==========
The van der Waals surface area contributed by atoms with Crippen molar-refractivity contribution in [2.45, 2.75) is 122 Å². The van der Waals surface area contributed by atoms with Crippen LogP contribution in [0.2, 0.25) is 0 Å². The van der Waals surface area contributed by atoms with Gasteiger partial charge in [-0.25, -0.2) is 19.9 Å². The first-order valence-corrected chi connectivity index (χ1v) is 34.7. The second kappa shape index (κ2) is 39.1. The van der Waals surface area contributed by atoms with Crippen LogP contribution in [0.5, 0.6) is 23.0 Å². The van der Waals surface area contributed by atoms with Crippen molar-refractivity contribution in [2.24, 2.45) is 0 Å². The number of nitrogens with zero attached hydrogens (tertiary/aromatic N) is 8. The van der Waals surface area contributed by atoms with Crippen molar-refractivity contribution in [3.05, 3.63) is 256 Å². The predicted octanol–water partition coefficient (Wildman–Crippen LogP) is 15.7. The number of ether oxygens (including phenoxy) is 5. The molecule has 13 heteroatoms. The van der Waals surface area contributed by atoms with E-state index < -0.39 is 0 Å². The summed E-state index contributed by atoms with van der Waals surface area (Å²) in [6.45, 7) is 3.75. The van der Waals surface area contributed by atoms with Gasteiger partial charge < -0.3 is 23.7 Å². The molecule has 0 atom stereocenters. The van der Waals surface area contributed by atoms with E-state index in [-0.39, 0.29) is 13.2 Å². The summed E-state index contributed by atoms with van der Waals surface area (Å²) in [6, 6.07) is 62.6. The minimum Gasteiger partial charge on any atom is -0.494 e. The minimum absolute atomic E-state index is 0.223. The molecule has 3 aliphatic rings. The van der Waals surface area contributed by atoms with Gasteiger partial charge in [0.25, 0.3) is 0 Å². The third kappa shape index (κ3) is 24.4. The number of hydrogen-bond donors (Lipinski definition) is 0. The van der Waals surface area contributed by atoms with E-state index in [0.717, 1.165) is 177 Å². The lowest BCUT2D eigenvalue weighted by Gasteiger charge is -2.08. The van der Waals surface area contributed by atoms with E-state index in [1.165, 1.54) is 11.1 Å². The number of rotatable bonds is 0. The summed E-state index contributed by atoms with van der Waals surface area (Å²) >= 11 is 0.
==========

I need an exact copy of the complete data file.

The van der Waals surface area contributed by atoms with Crippen molar-refractivity contribution in [2.45, 2.75) is 122 Å². The van der Waals surface area contributed by atoms with Crippen LogP contribution in [0.2, 0.25) is 0 Å². The van der Waals surface area contributed by atoms with Gasteiger partial charge in [-0.25, -0.2) is 19.9 Å². The first-order valence-corrected chi connectivity index (χ1v) is 34.7. The second kappa shape index (κ2) is 39.1. The van der Waals surface area contributed by atoms with Crippen LogP contribution in [0.5, 0.6) is 23.0 Å². The van der Waals surface area contributed by atoms with Crippen molar-refractivity contribution in [2.24, 2.45) is 0 Å². The number of nitrogens with zero attached hydrogens (tertiary/aromatic N) is 8. The van der Waals surface area contributed by atoms with Crippen molar-refractivity contribution in [3.05, 3.63) is 256 Å². The predicted octanol–water partition coefficient (Wildman–Crippen LogP) is 15.7. The number of ether oxygens (including phenoxy) is 5. The molecule has 13 heteroatoms. The van der Waals surface area contributed by atoms with E-state index < -0.39 is 0 Å². The summed E-state index contributed by atoms with van der Waals surface area (Å²) in [6.45, 7) is 3.75. The van der Waals surface area contributed by atoms with Gasteiger partial charge < -0.3 is 23.7 Å². The molecule has 0 atom stereocenters. The van der Waals surface area contributed by atoms with E-state index in [-0.39, 0.29) is 13.2 Å². The summed E-state index contributed by atoms with van der Waals surface area (Å²) in [6, 6.07) is 62.6. The minimum Gasteiger partial charge on any atom is -0.494 e. The minimum absolute atomic E-state index is 0.223. The molecule has 3 aliphatic rings. The van der Waals surface area contributed by atoms with Gasteiger partial charge in [0.25, 0.3) is 0 Å². The third kappa shape index (κ3) is 24.4. The number of hydrogen-bond donors (Lipinski definition) is 0. The van der Waals surface area contributed by atoms with E-state index in [0.717, 1.165) is 177 Å². The lowest BCUT2D eigenvalue weighted by Gasteiger charge is -2.08. The van der Waals surface area contributed by atoms with E-state index in [1.165, 1.54) is 11.1 Å². The number of rotatable bonds is 0. The summed E-state index contributed by atoms with van der Waals surface area (Å²) >= 11 is 0.